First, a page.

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Informed Consent and Medical Malpractice Claims

Written by Berkowitz

Connecticut Medication Error Attorney - Berkowitz and Hanna LLCA physician must fully inform a patient about any risks involved in a proposed procedure or treatment before actually administering it. This is referred to as “informed consent,” and it plays a critical role in medical malpractice claims. If a physician fails to receive informed consent from the patient, and the patient suffers adverse effects, then the physician may be liable for any injuries (or deaths) that occur.

What is Informed Consent?

Medical procedures and treatments typically carry some risks. While these risks could be minor and rare, it is still the obligation of the treating physician to inform patients of possible risks, as well as the likelihood that they could experience them. Patients can then decide if the treatment plan is right for them based on those risks. Providing a patient with essential information regarding the treatment, then obtaining his or her consent, is the basis of informed consent.

Physicians will typically have the patient sign a consent form for treatment, which details all risks involved for the proposed procedure. Signing this form does not automatically constitute consent. The physician must discuss the procedure and any associated risks with the patient to receive informed consent. Also, the patient must understand those risks. If a patient signs the document, but was not verbally informed or completely aware of the risks, the physician could still be liable.

Determining if a patient has provided a physician with consent is critical in medical malpractice suits. If a physician does not have informed consent in a situation where the patient would not have opted for treatment if he or she knew the risks involved, the physician is liable for injuries and losses.

What Risks Must Be Disclosed to a Patient?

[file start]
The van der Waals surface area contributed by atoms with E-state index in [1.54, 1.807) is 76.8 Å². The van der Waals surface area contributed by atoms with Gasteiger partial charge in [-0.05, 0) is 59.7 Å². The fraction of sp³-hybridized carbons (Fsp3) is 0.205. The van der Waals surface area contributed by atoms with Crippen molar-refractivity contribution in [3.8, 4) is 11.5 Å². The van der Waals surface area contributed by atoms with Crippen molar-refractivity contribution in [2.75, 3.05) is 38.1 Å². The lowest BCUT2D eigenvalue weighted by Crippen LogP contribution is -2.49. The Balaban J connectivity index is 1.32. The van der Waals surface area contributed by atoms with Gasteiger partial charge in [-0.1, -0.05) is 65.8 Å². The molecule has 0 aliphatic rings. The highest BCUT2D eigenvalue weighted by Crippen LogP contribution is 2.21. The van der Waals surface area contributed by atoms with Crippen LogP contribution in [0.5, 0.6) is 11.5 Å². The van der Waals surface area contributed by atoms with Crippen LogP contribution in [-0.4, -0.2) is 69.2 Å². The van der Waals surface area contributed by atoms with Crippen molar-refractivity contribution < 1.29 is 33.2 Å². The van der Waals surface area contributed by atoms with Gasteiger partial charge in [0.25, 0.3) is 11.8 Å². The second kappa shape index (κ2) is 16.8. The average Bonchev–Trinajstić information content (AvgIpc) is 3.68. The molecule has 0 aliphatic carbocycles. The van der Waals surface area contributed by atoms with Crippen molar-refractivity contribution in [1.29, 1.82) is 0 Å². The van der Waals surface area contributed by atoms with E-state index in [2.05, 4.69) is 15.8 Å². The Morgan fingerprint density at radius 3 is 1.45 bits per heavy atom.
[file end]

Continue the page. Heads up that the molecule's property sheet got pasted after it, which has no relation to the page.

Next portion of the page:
The physician does not have to disclose all risks – especially those that are minor or do not apply to the patient because of his or her health profile. However, there are two standards used to determine what should be disclosed when obtaining consent:

  1. What Would Other Doctors Disclose? If a patient feels uninformed, the reasonable care standard will be used. The physician will be compared to others in the same practice and situation. It will then be assessed whether the doctor disclosed what other physicians would have disclosed. If the physician left out risks that other physicians would have disclosed for consent, he or she could be considered negligent. If, however, the physician disclosed similar risks that physicians would have disclosed themselves, there may be no liability.
  2. Would the Patient Have Consented? Most importantly, the patient’s likelihood to consent must be assessed. If the patient would not have consented had he or she known or understood the risks, then the doctor could be considered liable. If, however, the patient would have still consented despite those risks, the negligence is no longer an issue.

Were You Not Properly Informed?

If you were injured and not properly informed of the risks, you may be entitled to compensation. You will need to speak with a medical malpractice attorney regarding your potential claim. Contact Berkowitz and Hanna LLC today to schedule a no-obligation case evaluation. Call or contact us online to get started.